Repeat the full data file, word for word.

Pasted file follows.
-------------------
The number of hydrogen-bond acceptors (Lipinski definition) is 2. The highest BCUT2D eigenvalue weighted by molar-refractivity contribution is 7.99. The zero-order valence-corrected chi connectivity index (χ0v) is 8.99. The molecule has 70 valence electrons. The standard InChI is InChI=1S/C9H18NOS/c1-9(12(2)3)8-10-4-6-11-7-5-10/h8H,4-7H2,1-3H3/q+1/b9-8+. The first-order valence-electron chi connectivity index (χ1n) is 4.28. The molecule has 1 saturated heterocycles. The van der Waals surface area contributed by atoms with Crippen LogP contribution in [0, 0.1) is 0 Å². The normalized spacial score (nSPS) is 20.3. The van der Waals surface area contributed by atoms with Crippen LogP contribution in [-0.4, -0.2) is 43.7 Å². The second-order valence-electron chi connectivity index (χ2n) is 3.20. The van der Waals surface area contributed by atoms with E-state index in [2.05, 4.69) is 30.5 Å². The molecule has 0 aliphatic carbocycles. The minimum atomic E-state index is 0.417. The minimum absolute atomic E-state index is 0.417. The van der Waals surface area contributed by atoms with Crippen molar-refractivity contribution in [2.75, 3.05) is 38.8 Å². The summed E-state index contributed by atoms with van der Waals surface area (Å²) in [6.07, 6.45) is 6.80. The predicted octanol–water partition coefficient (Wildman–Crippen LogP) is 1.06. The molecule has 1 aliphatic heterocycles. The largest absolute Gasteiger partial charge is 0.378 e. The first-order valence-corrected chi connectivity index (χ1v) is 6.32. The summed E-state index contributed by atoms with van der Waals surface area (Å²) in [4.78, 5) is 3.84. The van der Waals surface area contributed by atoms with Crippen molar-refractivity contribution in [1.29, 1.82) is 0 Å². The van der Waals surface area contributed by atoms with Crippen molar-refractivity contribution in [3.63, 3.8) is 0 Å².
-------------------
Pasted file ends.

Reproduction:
The number of hydrogen-bond acceptors (Lipinski definition) is 2. The highest BCUT2D eigenvalue weighted by molar-refractivity contribution is 7.99. The zero-order valence-corrected chi connectivity index (χ0v) is 8.99. The molecule has 70 valence electrons. The standard InChI is InChI=1S/C9H18NOS/c1-9(12(2)3)8-10-4-6-11-7-5-10/h8H,4-7H2,1-3H3/q+1/b9-8+. The first-order valence-electron chi connectivity index (χ1n) is 4.28. The molecule has 1 saturated heterocycles. The van der Waals surface area contributed by atoms with Crippen LogP contribution in [0, 0.1) is 0 Å². The normalized spacial score (nSPS) is 20.3. The van der Waals surface area contributed by atoms with Crippen LogP contribution in [-0.4, -0.2) is 43.7 Å². The second-order valence-electron chi connectivity index (χ2n) is 3.20. The van der Waals surface area contributed by atoms with E-state index in [2.05, 4.69) is 30.5 Å². The molecule has 0 aliphatic carbocycles. The minimum atomic E-state index is 0.417. The minimum absolute atomic E-state index is 0.417. The van der Waals surface area contributed by atoms with Crippen molar-refractivity contribution in [2.75, 3.05) is 38.8 Å². The summed E-state index contributed by atoms with van der Waals surface area (Å²) in [6.07, 6.45) is 6.80. The predicted octanol–water partition coefficient (Wildman–Crippen LogP) is 1.06. The molecule has 1 aliphatic heterocycles. The largest absolute Gasteiger partial charge is 0.378 e. The first-order valence-corrected chi connectivity index (χ1v) is 6.32. The summed E-state index contributed by atoms with van der Waals surface area (Å²) in [4.78, 5) is 3.84. The van der Waals surface area contributed by atoms with Crippen molar-refractivity contribution in [1.29, 1.82) is 0 Å². The van der Waals surface area contributed by atoms with Crippen molar-refractivity contribution in [3.63, 3.8) is 0 Å².